0:52 This next play also took me a while--I finally realized that this triple (there were four in the game) had to be Hoblitzell's triple that came BEFORE the previous play. It's a triple with no one on base, and the shadows are just about in the same spot. If you go back to the beginning of the video you'll see the roof shadow start between the plate and the mound, and slowly creep toward the mound. At this point it's cutting through the outfield side of the mound. Besides, the next play shown takes place in the top of the fourth, and it has the shadow at its farthest-out point which means this play here is BEFORE that one--and the only other triple with no one on base is AFTER top 4.

1:05 Top of the 4th. This is the defensive play of the game. Cutshaw hits a shallow fly to right with the go-ahead run on third. Harry Hooper, with "a bit of sheer piracy," makes the catch and guns down Zack Wheat at the plate. A different paper (Telegraph-Herald) noted that Hooper actually slipped down and got up again quickly to throw home. This is feasible as it also says he was "just back of first base" when he caught the ball. And it described the runner sliding into home as you see in the clip.

And there's your 1916 WS video. So it is all from Game One, and goes roughly in order, with one play repeated.

As for the New York Times article, it is an incredible piece of writing, and I recommend you take the time to read the whole thing. You have to click the button on this page to see the pdf. It describes the crazy ninth inning in which the Sox nearly blew a 6-1 lead, and then goes back to the beginning to set the pre-game scene, before describing almost every inning of the game. Gems include:

Then something went wrong with the grand machine which boasts the world's title. Entering the final inning the score was 6 to 1 in favor of the Superbas' inhospitable hosts, and the game appeared to be won, in the choice Bostonese which one picks up even in a brief stay in the Hub, reposing safely on the chill surface of nature's refrigerating substance.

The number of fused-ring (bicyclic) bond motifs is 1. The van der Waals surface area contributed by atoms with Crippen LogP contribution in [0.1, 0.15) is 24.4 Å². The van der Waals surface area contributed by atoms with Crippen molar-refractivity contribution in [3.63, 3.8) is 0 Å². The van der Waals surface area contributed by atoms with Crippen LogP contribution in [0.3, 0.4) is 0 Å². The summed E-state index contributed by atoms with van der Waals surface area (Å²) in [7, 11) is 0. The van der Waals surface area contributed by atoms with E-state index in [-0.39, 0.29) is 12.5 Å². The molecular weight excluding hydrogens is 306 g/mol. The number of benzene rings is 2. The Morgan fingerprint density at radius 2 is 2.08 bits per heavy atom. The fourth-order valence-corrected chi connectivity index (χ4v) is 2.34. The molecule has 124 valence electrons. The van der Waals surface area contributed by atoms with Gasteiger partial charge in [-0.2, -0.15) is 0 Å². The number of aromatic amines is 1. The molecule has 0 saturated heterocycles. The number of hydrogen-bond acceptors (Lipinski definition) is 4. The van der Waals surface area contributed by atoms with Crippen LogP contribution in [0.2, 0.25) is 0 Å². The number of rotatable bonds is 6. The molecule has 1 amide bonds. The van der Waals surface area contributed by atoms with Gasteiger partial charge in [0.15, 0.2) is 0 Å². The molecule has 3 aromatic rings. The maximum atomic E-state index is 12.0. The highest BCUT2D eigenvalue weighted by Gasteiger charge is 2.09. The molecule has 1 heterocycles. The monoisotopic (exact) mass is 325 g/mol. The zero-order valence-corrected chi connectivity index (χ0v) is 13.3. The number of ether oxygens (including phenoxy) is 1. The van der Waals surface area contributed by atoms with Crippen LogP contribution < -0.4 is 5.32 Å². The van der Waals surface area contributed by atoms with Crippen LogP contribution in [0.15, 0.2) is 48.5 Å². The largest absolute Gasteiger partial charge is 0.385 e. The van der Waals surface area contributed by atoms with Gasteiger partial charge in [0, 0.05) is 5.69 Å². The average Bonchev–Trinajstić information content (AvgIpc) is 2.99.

It was a typical world's series scene that greeted the eye of the late comer. Packed stands, or nearly packed, formed its setting, and its background, as envisaged from the crags and cliffs of the press box, away up, at least four laps on the journey Elijah made, was a mingled scene of switch engines just beyond the fence, the Charles River, ruffled in spots by spurting scullers or eight-oared crews, and on the nether bank a whirling succession of automobiles, whose occupants, bound and far afield, wotted little and cared less about anything so serious as a world's series ball game.


The Royal Rooters and their band--oh, yes, they were all there--kept warm, however, by means of parades, shouting, arm waving, and the other approved methods of expressing world's series enthusiasm.

Thanks to Allan at Joy of Sox for finding this video and the 1917 one, and whoever it was that posted them to Critical Past.

Tuesday, November 15, 2011

Video Of The 1916 World Series(!)

I was psyched to see a post on Joy of Sox about 1917 World Series footage--Giants against White Sox at the Polo Grounds. However, when looking at one of the clips (which are on the site Critical Past), I noticed a flash of text which read:

In the third Duffy Lewis, famed for breaking up World Series' games, drives a two-base hit sending Hoblitzel [sic] home with the first run; score 1-0